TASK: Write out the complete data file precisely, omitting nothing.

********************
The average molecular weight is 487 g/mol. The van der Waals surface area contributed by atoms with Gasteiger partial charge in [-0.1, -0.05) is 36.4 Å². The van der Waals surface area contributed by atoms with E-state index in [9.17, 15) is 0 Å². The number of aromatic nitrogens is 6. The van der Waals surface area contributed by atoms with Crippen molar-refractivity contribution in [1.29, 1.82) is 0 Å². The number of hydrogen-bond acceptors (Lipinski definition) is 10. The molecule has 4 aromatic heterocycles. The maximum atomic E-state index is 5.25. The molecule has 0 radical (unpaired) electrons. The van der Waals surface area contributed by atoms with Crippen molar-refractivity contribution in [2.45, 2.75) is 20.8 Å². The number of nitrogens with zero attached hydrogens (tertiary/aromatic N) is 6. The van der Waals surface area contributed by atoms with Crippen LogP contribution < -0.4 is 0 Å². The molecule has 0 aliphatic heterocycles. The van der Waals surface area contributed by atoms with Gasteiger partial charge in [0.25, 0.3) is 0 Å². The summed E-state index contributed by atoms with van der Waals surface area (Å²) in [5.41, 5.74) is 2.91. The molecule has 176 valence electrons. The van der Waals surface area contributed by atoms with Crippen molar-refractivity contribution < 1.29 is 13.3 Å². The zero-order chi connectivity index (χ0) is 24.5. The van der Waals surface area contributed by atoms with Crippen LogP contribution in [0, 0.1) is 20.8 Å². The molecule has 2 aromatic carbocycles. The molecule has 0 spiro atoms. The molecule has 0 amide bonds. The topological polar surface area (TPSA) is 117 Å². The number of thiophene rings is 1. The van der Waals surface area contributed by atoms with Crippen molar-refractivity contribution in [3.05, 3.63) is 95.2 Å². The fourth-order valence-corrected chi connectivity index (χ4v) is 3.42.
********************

The average molecular weight is 487 g/mol. The van der Waals surface area contributed by atoms with Gasteiger partial charge in [-0.1, -0.05) is 36.4 Å². The van der Waals surface area contributed by atoms with E-state index in [9.17, 15) is 0 Å². The number of aromatic nitrogens is 6. The van der Waals surface area contributed by atoms with Crippen molar-refractivity contribution in [1.29, 1.82) is 0 Å². The number of hydrogen-bond acceptors (Lipinski definition) is 10. The molecule has 4 aromatic heterocycles. The maximum atomic E-state index is 5.25. The molecule has 0 radical (unpaired) electrons. The van der Waals surface area contributed by atoms with Crippen molar-refractivity contribution in [2.45, 2.75) is 20.8 Å². The number of nitrogens with zero attached hydrogens (tertiary/aromatic N) is 6. The van der Waals surface area contributed by atoms with Crippen LogP contribution < -0.4 is 0 Å². The molecule has 0 aliphatic heterocycles. The van der Waals surface area contributed by atoms with Gasteiger partial charge in [0.25, 0.3) is 0 Å². The summed E-state index contributed by atoms with van der Waals surface area (Å²) in [5.41, 5.74) is 2.91. The molecule has 176 valence electrons. The van der Waals surface area contributed by atoms with Crippen molar-refractivity contribution < 1.29 is 13.3 Å². The zero-order chi connectivity index (χ0) is 24.5. The van der Waals surface area contributed by atoms with Crippen LogP contribution in [0, 0.1) is 20.8 Å². The molecule has 2 aromatic carbocycles. The molecule has 0 spiro atoms. The molecule has 0 amide bonds. The topological polar surface area (TPSA) is 117 Å². The number of thiophene rings is 1. The van der Waals surface area contributed by atoms with Crippen molar-refractivity contribution in [3.05, 3.63) is 95.2 Å². The fourth-order valence-corrected chi connectivity index (χ4v) is 3.42.